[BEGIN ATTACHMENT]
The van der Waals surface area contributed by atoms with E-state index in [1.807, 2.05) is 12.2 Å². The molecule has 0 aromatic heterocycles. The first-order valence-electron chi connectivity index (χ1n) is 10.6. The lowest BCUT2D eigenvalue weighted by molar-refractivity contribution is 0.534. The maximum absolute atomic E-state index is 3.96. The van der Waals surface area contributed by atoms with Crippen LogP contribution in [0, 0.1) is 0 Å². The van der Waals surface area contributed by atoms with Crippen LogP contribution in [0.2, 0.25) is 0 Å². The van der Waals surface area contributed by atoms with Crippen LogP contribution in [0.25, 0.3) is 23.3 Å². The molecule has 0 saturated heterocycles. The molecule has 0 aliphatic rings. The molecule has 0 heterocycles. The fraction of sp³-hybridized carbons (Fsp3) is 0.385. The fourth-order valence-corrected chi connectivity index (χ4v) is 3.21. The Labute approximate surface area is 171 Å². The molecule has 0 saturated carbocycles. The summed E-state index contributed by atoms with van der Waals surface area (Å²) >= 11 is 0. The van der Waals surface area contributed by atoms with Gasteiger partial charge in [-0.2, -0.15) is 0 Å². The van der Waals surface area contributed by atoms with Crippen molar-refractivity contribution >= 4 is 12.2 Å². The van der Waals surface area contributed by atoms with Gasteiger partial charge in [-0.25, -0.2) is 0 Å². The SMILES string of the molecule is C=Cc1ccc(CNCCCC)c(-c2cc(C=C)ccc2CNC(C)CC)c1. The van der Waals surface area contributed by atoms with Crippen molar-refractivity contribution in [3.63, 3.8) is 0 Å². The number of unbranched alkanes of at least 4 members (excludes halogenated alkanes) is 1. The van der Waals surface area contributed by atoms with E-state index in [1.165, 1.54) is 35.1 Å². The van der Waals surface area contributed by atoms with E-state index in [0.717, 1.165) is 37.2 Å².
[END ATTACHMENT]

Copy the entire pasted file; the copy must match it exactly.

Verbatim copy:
The van der Waals surface area contributed by atoms with E-state index in [1.807, 2.05) is 12.2 Å². The molecule has 0 aromatic heterocycles. The first-order valence-electron chi connectivity index (χ1n) is 10.6. The lowest BCUT2D eigenvalue weighted by molar-refractivity contribution is 0.534. The maximum absolute atomic E-state index is 3.96. The van der Waals surface area contributed by atoms with Crippen LogP contribution in [0, 0.1) is 0 Å². The van der Waals surface area contributed by atoms with Crippen LogP contribution in [0.2, 0.25) is 0 Å². The van der Waals surface area contributed by atoms with Crippen LogP contribution in [0.25, 0.3) is 23.3 Å². The molecule has 0 saturated heterocycles. The molecule has 0 aliphatic rings. The molecule has 0 heterocycles. The fraction of sp³-hybridized carbons (Fsp3) is 0.385. The fourth-order valence-corrected chi connectivity index (χ4v) is 3.21. The Labute approximate surface area is 171 Å². The molecule has 0 saturated carbocycles. The summed E-state index contributed by atoms with van der Waals surface area (Å²) >= 11 is 0. The van der Waals surface area contributed by atoms with Gasteiger partial charge in [-0.2, -0.15) is 0 Å². The van der Waals surface area contributed by atoms with Crippen molar-refractivity contribution >= 4 is 12.2 Å². The van der Waals surface area contributed by atoms with Gasteiger partial charge in [-0.25, -0.2) is 0 Å². The SMILES string of the molecule is C=Cc1ccc(CNCCCC)c(-c2cc(C=C)ccc2CNC(C)CC)c1. The van der Waals surface area contributed by atoms with Crippen molar-refractivity contribution in [3.63, 3.8) is 0 Å². The number of unbranched alkanes of at least 4 members (excludes halogenated alkanes) is 1. The van der Waals surface area contributed by atoms with E-state index in [1.165, 1.54) is 35.1 Å². The van der Waals surface area contributed by atoms with E-state index in [0.717, 1.165) is 37.2 Å².